The household will settle the classroom restriction case with the varsity district

Indiana parents settle their lawsuit after accusing the school district of withholding their autistic daughter.

In 2018, Indiana-based Heather and Charles Castle filed a federal lawsuit accusing LaPorte County School District staff of strapping their autistic daughter Kennedi (then 7 years old) to a makeshift chair in the classroom. The child had been enrolled in the district’s special education program since pre-school. In 2013, the family created an individual plan for them to attend the Life Skills classroom from kindergarten through second grade.

As part of the lawsuit, the castles had demanded unspecified damages for violations of civil rights and the constitution. Now the couple has reached an agreement. However, her lawyer, Corbin Fowler, said the terms are confidential.

The Castles’ daughter is diagnosed with both autism spectrum disorder (ASD) and attention deficit hyperactivity disorder (ADHD). The suit mentions that Kennedi “has difficulty adapting to change, and she struggles with conversations or games and is sensitive to stimuli, but she is also intelligent and artistically gifted.”

Photo by Pragyan Bezbaruah from Pexels

The parents’ lawsuit, filed three years ago in June, showed that a teacher and two paraprofessionals from Kingsford Heights Elementary School tied the girl to a shackle chair designed by the teacher’s father. “The team had held them back,” said the allegations from “behavioral concerns”.

Parents cited the Indiana Administrative Code in court documents, which prohibits the use of physical restraint in schools “except in situations where the student’s behavior is an imminent danger to themselves or others.” It also prohibits the use of any “mechanical restraint” or device attached to or adjacent to a student that the student cannot remove and that restrict the student’s freedom of movement. ”Additionally, Kennedi’s 504 plan specifically states that she would not be held back.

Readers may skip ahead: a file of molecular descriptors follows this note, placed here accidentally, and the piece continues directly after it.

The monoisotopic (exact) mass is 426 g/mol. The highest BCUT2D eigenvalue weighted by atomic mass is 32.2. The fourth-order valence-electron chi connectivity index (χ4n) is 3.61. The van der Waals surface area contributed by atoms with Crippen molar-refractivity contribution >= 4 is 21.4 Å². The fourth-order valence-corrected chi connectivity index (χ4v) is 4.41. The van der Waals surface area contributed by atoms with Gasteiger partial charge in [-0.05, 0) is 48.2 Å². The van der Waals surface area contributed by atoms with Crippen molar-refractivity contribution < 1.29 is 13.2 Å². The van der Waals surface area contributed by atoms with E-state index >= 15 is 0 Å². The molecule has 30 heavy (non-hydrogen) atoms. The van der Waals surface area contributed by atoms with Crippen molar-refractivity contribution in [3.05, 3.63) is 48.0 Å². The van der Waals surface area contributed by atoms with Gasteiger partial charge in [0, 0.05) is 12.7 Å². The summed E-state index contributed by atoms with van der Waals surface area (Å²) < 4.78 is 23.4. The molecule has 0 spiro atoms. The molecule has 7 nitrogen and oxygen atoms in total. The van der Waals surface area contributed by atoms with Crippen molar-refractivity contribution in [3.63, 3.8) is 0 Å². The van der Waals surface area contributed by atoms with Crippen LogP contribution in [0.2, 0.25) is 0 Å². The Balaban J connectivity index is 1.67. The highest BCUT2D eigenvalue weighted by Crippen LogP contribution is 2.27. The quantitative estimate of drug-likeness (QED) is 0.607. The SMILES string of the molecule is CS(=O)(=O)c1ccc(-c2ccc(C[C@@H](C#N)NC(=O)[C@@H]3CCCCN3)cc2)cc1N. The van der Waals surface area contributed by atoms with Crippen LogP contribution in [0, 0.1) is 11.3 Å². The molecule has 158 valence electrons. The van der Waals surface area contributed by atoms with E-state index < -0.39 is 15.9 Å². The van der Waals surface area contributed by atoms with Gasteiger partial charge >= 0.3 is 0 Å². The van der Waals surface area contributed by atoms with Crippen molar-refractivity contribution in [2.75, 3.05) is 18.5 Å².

The locks began to worry that something more happened after Kennedi was “treated after she returned from school with no socks, shoes, or coat and then came home the next month with bruises that her teacher said they were caused by a fall. ” Kennedi “also had nightmares, suffered from extreme meltdowns and lost interest in art”.

The parents said they knew nothing about the shackle chair or what exactly was happening because when Charles put his daughter down, “the school prevented him from accompanying his daughter to her classroom every morning.” After the couple began noticing the spots on their daughter’s skin and the new behavior, “he went in in the fall of 2017 and discovered a homemade wooden restraint table with his daughter’s name and a brown belt next to it.”

At that point, the couple knew that the bruises and the marked change in Kennedi’s behavior were caused by staff “belting their daughter to a plywood chair, causing bruises and abrasions on her body,” the lawsuit said . They also attributed this to the fact that Kennedi “exhibited new and troubling behaviors at home that included emotional outbursts and a refusal to wear a seat belt.”

“We’re very pleased with the deal,” said Heather Castle. “Of course, the comparison is for Kennedi. It is something that no family or child should go through; it shouldn’t be like that. “

Kevin Vanderground, the school’s attorney, said his client denied the family’s allegations despite the settlement.


The lawsuit over alleged autistic girls detained in class has been settled

Parents are suing LaPorte school district for alleging the teacher used a homemade chair to restrain an 8-year-old autistic girl

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